The Impacts Of The Iraq War?

1058 Words 5 Pages
On March 19th, 2003, President George W. Bush announces to the world that the United States military would soon be conducting operations in Iraq to free its people. Only two years after the biggest terrorist attack on America, Americans no longer felt safe. President Bush stormed through Iraq in search of the alleged nuclear weapons Saddam’s regime was said to have only to come up empty-handed. He also accused the Iraqi government of harboring and supporting al-Qaeda. The War on Terror was still fresh in American minds and citizens and soldiers alike felt that they were finally fighting for something. Little did they know what they were doing over there would negatively affect the future of international relationships between the United States …show more content…
Before President Bush announced the decision for the Iraq invasion, he held a meeting with United Nation leaders first. When he proposed the Iraq invasion, two of the members, France and Germany, disagreed (Pirnie and O’Connell 64). France and Germany were emerging global leaders and held access and influence across Europe and the world. This decision damaged the United States reputation and relationship with these countries. A survey taken from approximately 1,500 adults after the first year of the invasion revealed that 54% of Americans said using military action in Iraq war was the wrong decision, only 38% agreed with the choice (Rosentiel). To many of the Middle Eastern countries, U.S. occupation and invasion of Iraq has created an image of the United States as an oppressive power bent on killing Muslims (Byman). Needless to say, international relationships in Europe and the Middle East that took decades to build, were being damaged by the …show more content…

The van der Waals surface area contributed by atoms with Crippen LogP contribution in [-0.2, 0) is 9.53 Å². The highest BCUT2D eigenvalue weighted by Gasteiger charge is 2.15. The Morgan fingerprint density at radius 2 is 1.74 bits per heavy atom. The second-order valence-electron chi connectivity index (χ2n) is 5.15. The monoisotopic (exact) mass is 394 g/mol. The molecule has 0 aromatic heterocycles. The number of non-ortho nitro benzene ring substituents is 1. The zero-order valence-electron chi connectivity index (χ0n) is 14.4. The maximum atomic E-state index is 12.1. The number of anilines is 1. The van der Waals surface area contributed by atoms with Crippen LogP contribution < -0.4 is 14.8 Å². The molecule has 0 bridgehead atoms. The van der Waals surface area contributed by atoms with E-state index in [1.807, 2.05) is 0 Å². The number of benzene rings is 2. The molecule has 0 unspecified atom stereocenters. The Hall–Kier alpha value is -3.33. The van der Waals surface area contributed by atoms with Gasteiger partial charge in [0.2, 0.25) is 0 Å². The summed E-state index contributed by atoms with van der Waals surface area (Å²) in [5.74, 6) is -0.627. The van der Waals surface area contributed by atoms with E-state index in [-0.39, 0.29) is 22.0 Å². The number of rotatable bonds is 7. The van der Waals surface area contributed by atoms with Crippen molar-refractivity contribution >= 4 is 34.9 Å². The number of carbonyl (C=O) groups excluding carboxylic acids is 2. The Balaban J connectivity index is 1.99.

The War on Terror has provided the U.S with a convenient rationale for extending U.S military involvement in areas that could provide oil for America (Klare 32). Some think that the United States were using the war as a front so they could obtain foreign oil. Another popular view was that the U.S wanted to establish a democratic ally in the Middle East to use as a “proxy state.” Many of the world 's largest oil reserves are in areas that are unstable (Klare 31). When the coalition forces invaded, some of the first sites they occupied were the oil fields. Most countries, particularly the West, thought that the US had invaded Iraq to promote democracy. But some nations, especially the Arab nations, suspected they were securing access to Iraq’s oil (Pirnie and O’Connell 64).Despite the evidence, President Bush, British Prime Minister Tony Blair, and Secretary of Defense Donald Rumsfeld all claimed their intentions were not about

Related Documents